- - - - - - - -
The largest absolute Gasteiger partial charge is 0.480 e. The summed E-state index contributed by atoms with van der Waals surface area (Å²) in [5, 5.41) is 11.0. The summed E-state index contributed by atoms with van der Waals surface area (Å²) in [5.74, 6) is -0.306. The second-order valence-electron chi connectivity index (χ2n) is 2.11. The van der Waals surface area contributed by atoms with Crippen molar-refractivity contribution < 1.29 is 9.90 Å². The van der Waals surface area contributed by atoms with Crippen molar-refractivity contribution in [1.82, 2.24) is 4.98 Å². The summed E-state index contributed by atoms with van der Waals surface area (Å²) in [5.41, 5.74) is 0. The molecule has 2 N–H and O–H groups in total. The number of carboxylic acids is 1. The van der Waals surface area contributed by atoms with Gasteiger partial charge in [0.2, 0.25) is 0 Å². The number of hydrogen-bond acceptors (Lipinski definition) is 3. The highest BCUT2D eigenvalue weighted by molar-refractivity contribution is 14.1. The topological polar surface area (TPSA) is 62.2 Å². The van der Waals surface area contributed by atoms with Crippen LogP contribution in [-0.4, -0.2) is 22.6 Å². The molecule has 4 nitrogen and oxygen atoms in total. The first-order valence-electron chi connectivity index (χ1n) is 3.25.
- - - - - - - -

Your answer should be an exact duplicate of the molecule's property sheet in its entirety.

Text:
The largest absolute Gasteiger partial charge is 0.480 e. The summed E-state index contributed by atoms with van der Waals surface area (Å²) in [5, 5.41) is 11.0. The summed E-state index contributed by atoms with van der Waals surface area (Å²) in [5.74, 6) is -0.306. The second-order valence-electron chi connectivity index (χ2n) is 2.11. The van der Waals surface area contributed by atoms with Crippen molar-refractivity contribution < 1.29 is 9.90 Å². The van der Waals surface area contributed by atoms with Crippen molar-refractivity contribution in [1.82, 2.24) is 4.98 Å². The summed E-state index contributed by atoms with van der Waals surface area (Å²) in [5.41, 5.74) is 0. The molecule has 2 N–H and O–H groups in total. The number of carboxylic acids is 1. The van der Waals surface area contributed by atoms with Gasteiger partial charge in [0.2, 0.25) is 0 Å². The number of hydrogen-bond acceptors (Lipinski definition) is 3. The highest BCUT2D eigenvalue weighted by molar-refractivity contribution is 14.1. The topological polar surface area (TPSA) is 62.2 Å². The van der Waals surface area contributed by atoms with Crippen LogP contribution in [-0.4, -0.2) is 22.6 Å². The molecule has 4 nitrogen and oxygen atoms in total. The first-order valence-electron chi connectivity index (χ1n) is 3.25.